Nannostomus beckfordi is a timid fish that is found in Guyana, the lower Rio Negro, and the central Amazon. They are a freshwater fish found in schools that will hide for most of the day if given the chance. For this reason they should be kept in schools in aquariums rather than alone. The males are generally smaller with more color and white tips on the end of their fins. Females are usually larger with less coloration and a larger abdominal region than the males. They can grow to a size of about two and one half inches long. They should be kept in a temperature around 75 - 79 degrees Fahrenheit with a pH of 6.0 - 7.5 and a hardness around 20 ppm, but they are not intolerant of other types of water.
I kept these fish in a ten gallon tank with plants from wall to wall. This was done with hair grass and Java Moss so when the parents spawn they will not be able to find and eat the eggs. I kept four males and four females together in the tank. They can be fed a variety of foods, but I have found they do better with live baby brineshrimp, white worms, or other sorts of live foods. They can and will eat flake food if offered though. I, instead of what the books said mention earlier, kept them with a pH around 7.2 - 7.4, a hardness of 0ppm, and temperature around 73 - 75 degrees Fahrenheit.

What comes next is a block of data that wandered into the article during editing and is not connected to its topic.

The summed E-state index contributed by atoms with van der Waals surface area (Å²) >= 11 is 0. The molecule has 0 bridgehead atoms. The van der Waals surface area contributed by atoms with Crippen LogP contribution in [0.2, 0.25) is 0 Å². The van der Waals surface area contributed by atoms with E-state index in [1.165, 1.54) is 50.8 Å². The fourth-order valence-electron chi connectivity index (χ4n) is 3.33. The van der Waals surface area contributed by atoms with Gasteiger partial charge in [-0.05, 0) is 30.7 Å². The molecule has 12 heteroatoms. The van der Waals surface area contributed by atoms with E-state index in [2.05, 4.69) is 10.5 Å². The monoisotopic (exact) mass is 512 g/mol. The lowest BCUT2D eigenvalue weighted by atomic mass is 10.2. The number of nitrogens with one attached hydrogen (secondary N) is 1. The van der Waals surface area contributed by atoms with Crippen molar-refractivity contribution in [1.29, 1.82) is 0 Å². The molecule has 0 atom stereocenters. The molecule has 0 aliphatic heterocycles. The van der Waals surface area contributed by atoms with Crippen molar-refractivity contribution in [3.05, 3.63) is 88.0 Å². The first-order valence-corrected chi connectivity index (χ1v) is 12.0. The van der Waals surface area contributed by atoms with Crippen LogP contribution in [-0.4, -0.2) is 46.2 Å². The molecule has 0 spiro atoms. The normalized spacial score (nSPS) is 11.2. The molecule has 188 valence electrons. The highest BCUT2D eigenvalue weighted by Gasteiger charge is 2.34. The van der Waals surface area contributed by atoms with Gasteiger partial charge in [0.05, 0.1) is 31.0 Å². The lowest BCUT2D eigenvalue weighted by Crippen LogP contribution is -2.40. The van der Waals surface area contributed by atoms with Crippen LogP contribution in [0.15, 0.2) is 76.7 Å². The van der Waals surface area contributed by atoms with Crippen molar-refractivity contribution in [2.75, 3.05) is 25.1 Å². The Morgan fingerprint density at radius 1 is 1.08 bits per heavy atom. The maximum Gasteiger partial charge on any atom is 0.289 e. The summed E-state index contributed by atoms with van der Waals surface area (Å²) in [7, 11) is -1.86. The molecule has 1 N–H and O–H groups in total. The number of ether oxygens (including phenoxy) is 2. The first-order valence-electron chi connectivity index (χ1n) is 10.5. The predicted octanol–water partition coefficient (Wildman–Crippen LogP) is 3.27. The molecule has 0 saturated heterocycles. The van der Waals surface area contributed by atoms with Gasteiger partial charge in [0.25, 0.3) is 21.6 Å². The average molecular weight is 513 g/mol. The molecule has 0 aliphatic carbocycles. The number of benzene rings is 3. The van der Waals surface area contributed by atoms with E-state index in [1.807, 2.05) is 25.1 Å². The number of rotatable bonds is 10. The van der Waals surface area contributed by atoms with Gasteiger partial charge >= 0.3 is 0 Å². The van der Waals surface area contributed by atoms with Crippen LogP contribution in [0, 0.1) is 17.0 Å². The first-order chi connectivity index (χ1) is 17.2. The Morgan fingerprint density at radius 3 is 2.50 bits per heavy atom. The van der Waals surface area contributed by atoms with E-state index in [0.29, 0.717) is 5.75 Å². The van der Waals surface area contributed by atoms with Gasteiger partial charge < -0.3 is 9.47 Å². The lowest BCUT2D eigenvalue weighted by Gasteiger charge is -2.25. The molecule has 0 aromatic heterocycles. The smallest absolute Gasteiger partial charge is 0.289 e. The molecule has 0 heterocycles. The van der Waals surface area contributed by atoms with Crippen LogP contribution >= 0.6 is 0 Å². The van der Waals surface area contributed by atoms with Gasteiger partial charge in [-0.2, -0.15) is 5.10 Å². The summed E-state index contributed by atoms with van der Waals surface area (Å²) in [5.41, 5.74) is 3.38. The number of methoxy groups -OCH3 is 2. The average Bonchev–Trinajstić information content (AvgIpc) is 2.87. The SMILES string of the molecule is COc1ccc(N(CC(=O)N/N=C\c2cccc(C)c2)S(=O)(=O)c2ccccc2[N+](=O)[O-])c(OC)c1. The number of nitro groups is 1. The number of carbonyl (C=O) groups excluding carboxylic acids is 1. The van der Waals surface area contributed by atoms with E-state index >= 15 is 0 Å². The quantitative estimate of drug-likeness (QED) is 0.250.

I never figured out when these fish spawned. I think it was a little from each female each day. Anyways, one day I was going along with the lights out in my room looking at my fish with a flashlight. When I got to the pencil fish tank a bunch of little lines with eyes started to come to the light. I immediately took the parents out of the tank and started to look with the light out some more. The same thing happened again, more little hairs with eyes started coming at the light from all over the tank. Then I started to dig around in my room and I got a shell light out. It was designed to go on the top of a gallon jar, but I used it to attract the baby fish. It worked perfect and even more little fish started to come to the light. I think they came to the light as an instinct of nature, they were looking for food. I figured out that all the little micro organisms growing in the tank came to the light and the little fish were eating them. So that was their first food, their next food was micro worms I put in the tank. This was after about one or two weeks after I found them. After about three weeks I started to feed them live baby birneshrimp, and finally after about one month I started to feed them a mixture of the baby brineshrimp and small amounts of fine crushed flake food.
These were a great fish to spawn. They are probably the easiest difficult species on our BAP program's list, but still a challenge. I would recommend them to breeders or people who just want a nice community fish. They were a fun, and unusual fish.